ModernGhana logo
18.10.2013 Letter


Listen to article

I just wish my Member of Parliament, overseer of Dadekotoponn, is reading. If he's not then may I humbly implore the symbolic Red Cockerel of his town to whisper to draw his attention to my little concern. My case is simple!! I have been wondering for some time now of the actual group of people he's been representing in Parliament.

It was one sunny afternoon about half a decade ago when a needy but brilliant SSS friend (Assistant School Prefect for that matter) and I called on Honourable in his office. The mission was a request from the friend seeking support in his secondary school education. The Immediate question from the MP was; “do you have a party card?” and “where do you vote?” Consequently, my colleague couldn't get the support due to reasons I wasn't privy to.

Whatever the reason might have been, must an elected leader know the divide from which a person belongs before granting the necessary support? I guess many innocent lives would have been lost by now if doctors and soldiers also deployed this same tactic in their line of service.

Even if this act of my needy friend is nothing to go by, I recently chanced on an inscription on my honourable MP's Office which reaffirms my concern. It made me wonder if perhaps my MP is devising a Divide and Rule policy.

The inscriptions on the office read in one breadth, 'MPs Office'; and on another 'NDC LA DADEKOTOPON CONSTITUENCY OFFICE'. I stand to be corrected but is it proper to have one room serving as a Political Party's Office (which presumably will attend to the needs of a section of people); and on other breadth as MPS Office? (Supposed to cater for all and sundry in the society?). If it's indeed proper; then questions like where do you vote and which party you belong are bound to happen.

This write-up isn't meant to play any political card with the issue under discussion. This is what I have observed and I wish I could get clarifications on! I worry anytime I see some of my clever childhood friends engaged in certain menial jobs all because they couldn't get the necessary support from leaders like our MPs.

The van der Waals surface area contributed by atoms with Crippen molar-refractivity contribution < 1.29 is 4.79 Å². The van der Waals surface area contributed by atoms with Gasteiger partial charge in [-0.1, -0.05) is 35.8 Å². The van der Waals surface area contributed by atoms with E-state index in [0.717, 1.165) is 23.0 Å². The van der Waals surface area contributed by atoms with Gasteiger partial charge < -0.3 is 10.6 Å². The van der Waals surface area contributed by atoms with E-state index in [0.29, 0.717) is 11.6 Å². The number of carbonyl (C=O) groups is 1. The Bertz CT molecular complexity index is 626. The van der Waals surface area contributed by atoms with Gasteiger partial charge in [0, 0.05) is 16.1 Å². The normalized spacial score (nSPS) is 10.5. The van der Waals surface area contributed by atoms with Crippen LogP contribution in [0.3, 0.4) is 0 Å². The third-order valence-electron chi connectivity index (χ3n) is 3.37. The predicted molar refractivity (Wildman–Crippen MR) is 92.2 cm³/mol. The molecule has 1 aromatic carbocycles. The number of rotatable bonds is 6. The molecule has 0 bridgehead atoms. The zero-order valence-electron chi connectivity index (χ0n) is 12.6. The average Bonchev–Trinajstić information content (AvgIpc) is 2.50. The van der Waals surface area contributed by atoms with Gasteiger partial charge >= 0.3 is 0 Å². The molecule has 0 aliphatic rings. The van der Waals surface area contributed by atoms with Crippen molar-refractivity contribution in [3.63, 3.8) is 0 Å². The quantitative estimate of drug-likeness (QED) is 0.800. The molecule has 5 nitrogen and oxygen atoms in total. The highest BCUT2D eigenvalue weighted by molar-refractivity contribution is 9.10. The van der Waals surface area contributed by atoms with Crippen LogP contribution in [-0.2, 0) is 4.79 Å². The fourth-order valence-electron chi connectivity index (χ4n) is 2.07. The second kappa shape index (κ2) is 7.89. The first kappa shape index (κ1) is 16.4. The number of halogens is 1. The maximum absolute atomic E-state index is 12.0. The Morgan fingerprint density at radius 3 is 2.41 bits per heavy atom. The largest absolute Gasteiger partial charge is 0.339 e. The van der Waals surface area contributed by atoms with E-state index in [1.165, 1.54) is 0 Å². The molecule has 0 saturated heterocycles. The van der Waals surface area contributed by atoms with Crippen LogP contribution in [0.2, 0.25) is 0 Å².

I know of several students in my University alone who are still struggling to pay their fees. Education which ought to be affordable is gradually becoming so exorbitant for students from modest backgrounds to afford. The reason for the increment is that subvention from government is not forthcoming. If government is not living up to its obligations, must students be milked just for the universities to have their Internally Generated funds?

It might interest you to know that the Regular Student Category, which enables some tertiary students with better entry grades to receive support from government, has been cancelled in some universities like the Ghana Institute of Journalism. This new arrangement has pegged students' fees higher, irrespective of the grades they had.

Already, the education Sector is bedevilled with the 'Annual Teachers' Strike'. In addition to that is the intention to terminate allowances for trainee nurses, teacher trainees and tax private universities. These proposed plans, if implemented without careful consideration of alternatives to cushion students may create hardships.

Some of the MPs and other government officials may be doing well with other projects in their respective constituencies but acts like what I have described above leave much to be desired. If it must be done, then it must be done well. MPs must explicitly and considerably make education a priority through the MPs Common Fund. Scholarships, the GETFund and the Students Loan Trust Fund are key areas which need widening and proper implementation from government.

Cast your mind to the state of affairs in your constituency and campus? Are you impressed with your MP and 'in extenso' government? He who much is given, much is expected. We deserve better!

[email protected]

Join our Newsletter